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Love Yourself Before You Love Others

Wholehearted compassion starts with self-compassion.

Do you sometimes feel like it is so much easier to love others than to love yourself? To be kind to your friends than to be kind to yourself? To help others rather than helping yourself? You're not alone. Despite today's comments about people being more narcissistic than ever before (think 'selfies' and Facebook status updates), people are also more insecure than ever. Often, you are your own worst critic. This is why it's sometimes easier to show compassion to others than to yourself.

Ohmann Alianne (Flickr)
Source: Ohmann Alianne (Flickr)

But you shouldn't give up that easily. If you want to truly connect with people wholeheartedly, you need to accept yourself wholeheartedly first. Yes you can still be kind, show compassion and help others out—but only if it's not at the expense of your own compassion. Because that's a recipe for disaster.

If you try to run away from being self-compassionate by throwing compassion to anyone and everyone but you, you will exhaust yourself out. You won't even allow yourself to experience the joy that comes from giving to others. You will simply keep telling yourself it's not enough and that you have to do more. You will do that until the day comes that you realise you can not do anymore, even if you wanted to. You will wear yourself out—and then you won't be able to help anyone anymore.

You don't want to get to that place that you've worn yourself out. I don't want you to get there either. I've been there a few times and trust me, it's not fun! I learned to be more compassionate towards myself and realised this was what made my compassion towards others so much more powerful. I'm not going to lie and say I'm self-compassionate 24/7, but I'm definitely way ahead of where I was a few years back. When I'm struggling to find the self-compassion, I go back to the three exercises which made self-compassion a reality for me.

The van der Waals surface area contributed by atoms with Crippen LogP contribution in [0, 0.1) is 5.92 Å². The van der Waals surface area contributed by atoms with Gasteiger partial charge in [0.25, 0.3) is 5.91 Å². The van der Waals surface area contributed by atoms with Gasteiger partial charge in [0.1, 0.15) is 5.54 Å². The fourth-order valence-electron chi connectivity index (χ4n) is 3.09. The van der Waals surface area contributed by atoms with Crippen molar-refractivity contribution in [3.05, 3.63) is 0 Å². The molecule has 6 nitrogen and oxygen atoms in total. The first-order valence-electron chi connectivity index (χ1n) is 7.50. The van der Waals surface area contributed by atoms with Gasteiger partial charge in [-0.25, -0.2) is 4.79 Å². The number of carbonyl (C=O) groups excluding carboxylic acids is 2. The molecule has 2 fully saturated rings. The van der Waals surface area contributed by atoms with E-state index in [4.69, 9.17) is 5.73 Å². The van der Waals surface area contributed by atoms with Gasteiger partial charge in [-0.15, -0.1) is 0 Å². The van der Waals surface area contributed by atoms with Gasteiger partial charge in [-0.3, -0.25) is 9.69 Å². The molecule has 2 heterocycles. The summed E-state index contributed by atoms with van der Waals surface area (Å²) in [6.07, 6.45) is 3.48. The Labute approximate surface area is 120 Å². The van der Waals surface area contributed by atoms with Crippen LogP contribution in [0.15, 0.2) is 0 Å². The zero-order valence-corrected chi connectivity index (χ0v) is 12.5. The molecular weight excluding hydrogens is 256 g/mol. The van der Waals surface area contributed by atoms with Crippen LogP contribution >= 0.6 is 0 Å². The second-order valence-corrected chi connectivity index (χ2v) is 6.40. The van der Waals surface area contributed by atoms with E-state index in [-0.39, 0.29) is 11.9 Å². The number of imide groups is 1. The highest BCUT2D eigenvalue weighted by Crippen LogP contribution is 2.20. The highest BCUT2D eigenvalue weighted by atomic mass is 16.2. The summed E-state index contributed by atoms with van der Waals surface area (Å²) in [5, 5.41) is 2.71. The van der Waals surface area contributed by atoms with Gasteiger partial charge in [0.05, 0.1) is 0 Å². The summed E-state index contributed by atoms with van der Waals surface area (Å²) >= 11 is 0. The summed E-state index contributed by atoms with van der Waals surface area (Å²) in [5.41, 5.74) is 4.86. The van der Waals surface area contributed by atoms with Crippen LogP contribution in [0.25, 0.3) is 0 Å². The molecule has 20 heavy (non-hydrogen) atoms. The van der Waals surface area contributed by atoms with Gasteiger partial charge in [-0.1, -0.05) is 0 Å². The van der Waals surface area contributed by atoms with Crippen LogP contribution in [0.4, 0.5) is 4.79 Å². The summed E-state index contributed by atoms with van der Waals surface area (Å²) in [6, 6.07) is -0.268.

1. Write down your self-talk and see if you’d say these things to a friend. If the answer is no, you know you’ve got to change your language.
  2. Develop self-compassion phrases to say to yourself when you hear the negative self-talk come in. For example, I use phrases like “I am focused, determined and passionate”; "I am enough just the way I am”; and “I am forever learning and growing, learning to master life.”
  3. Write a letter to yourself imagining you are your best, most compassionate friend writing to you. Make sure the letter is full of authentic love and praise. Really push yourself to imagine what amazing things your best friends would say to you. Keep the letter and read it back whenever you're in need of a self-compassion boost.

With that I leave you to reflect on your compassion. Check your scale and make sure that your compassion is equally balanced to yourself and to others. Remember to be kind to yourself first and foremost so that you can spread a more wholehearted kindness everywhere you go.

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